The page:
Copyrighting it RIGHT on Video!

Copyrighting it RIGHT on Video!

TLC Centre – Burnaby, BC. Recently the TLC’s Ed Media Media Designer Shantala Sing and Visual Designer Adam O. Thomas were contacted by SFU Copyright Specialist, Jennifer Zerkee and asked if they could support her in the creation of a series of tutorial videos on copyright policy at Simon Fraser University. After some initial discussions, Jennifer jumped into the project and prepared storyboards that helped organize her thoughts and the flow of the first video. The Ed Media team then made some technical recommendations and suggested Jennifer use Camtasia ( a screen-capture program ) as a means of building the video. To be fair, there was a fairly steep learning curve involved here as Jennifer created the video by incorporating slides from a static Power Point presentation and a voice recording she made in her office, but the result is pretty great.

But don’t take our word for it, here is Jennifer’s own personal testimonial about her experience.

The SFU Copyright Office is creating a series of educational videos based on our faculty workshops, in response to requests from the SFU community for more flexible ways to learn about copyright. I started with Copyright Basics, an 11-minute introduction to the Canadian Copyright Act. I had never created videos before, so this was a new experience for me, with quite a learning curve. It took a lot of time watching tutorial videos and just playing with the software to get the hang of what is possible in a video, and brainstorming with TLC staff to plot the storyboard.

I used our existing PowerPoint slides and speaking notes as the basis for the new video. I used Camtasia to screen capture the slides and record the voiceover, and to add animations and put everything together. I produced the final online version of Copyright Basics directly from Camtasia to YouTube, and it’s embedded on the various Resources pages (e.g. Resources for Instructors) of the Copyright at SFU website ( and also available on the Library’s YouTube channel (

Things I learned:

  • It took a bit to figure out how best to use animations (such as underlining, arrows, and fading text in and out) and images effectively but without overdoing it. This was quite different from planning static PowerPoint slides. I ended up removing text from some of my slides and re-recording them, in order to add the text in Camtasia instead, so I could animate it. Determining how much visual material to add was compounded by the fact that it is challenging (to say the least) to make copyright information interesting and engaging! Shantala at TLC provided great illustrations for a number of copyright topics, which helped a lot.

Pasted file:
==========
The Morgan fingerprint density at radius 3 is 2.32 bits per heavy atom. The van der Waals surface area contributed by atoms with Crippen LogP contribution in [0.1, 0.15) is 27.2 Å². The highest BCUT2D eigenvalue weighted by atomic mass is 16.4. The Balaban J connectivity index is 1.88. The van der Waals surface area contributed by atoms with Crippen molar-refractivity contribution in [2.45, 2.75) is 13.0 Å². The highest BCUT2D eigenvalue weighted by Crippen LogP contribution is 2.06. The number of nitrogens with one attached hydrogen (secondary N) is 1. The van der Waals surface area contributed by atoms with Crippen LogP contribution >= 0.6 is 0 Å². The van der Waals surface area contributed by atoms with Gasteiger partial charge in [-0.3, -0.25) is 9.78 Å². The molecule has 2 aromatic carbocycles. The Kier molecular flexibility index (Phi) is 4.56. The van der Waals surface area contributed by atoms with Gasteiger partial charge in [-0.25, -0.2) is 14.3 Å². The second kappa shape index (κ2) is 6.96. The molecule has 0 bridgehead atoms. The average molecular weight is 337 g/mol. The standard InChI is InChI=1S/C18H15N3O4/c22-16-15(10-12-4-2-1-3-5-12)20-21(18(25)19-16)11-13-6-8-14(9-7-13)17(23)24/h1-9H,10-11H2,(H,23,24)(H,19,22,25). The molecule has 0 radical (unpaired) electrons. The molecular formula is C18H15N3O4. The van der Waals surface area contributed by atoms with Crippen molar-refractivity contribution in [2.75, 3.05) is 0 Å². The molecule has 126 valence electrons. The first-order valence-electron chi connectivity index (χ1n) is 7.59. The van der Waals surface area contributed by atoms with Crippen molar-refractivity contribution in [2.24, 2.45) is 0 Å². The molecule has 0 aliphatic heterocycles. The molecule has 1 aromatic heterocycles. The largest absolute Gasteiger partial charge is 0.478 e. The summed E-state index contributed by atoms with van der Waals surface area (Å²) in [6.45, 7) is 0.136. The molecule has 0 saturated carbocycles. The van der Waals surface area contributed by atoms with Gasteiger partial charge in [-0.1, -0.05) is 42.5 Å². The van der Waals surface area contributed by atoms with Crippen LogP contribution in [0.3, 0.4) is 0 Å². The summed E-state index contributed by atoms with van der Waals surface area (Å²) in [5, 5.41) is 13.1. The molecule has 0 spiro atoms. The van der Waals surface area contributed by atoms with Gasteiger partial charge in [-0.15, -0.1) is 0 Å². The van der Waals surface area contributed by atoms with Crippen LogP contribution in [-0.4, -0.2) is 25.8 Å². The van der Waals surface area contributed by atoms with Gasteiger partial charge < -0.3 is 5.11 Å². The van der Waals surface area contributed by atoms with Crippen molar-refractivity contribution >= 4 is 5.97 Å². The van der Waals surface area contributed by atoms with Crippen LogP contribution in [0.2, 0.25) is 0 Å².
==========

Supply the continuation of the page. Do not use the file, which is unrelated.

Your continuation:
• There is a chicken/egg question about whether to record the voiceover first, or screen capture the slides, and before I started this project I had no concept of which way might work best. I screen captured the slides first, leaving extra time on each one, then put in most of my images and animations, and then added the voiceover and adjusted the timing of everything. However, this adjustment was very time consuming (since many animations are timed to specific talking points); next time I would still start with the slides, but record the voiceover next, and finalize the timing of everything before adding too many other pieces.
  • Recording a voiceover is more complicated than it appears. Tiny adjustments in microphone position or speaking volume can make big differences, and subtle differences between takes become noticeable when put together in the final video. That said, it is amazing how much control Camtasia gives you to silence “ums” and change the length of pauses, making really noticeable improvements in the final product. Adam at TLC was a great resource for troubleshooting the sound recording.
  • It is useful to think about the final format of the video at the very beginning of the planning stage. I created the video at the dimensions of my PowerPoint slides, but they are narrower than the standard YouTube size, so I had to resize the video before uploading it, which added those black bars on the sides. I don’t know if I would have been able to adapt the existing slides and content to the YouTube dimensions very easily, but it would have been helpful to consider from the beginning.

Creating this first video was a real learning process, but I’m really impressed with the results, and I’m happy to report that the second copyright video, Teaching and Copyright, is under production, and is only taking a fraction of the time.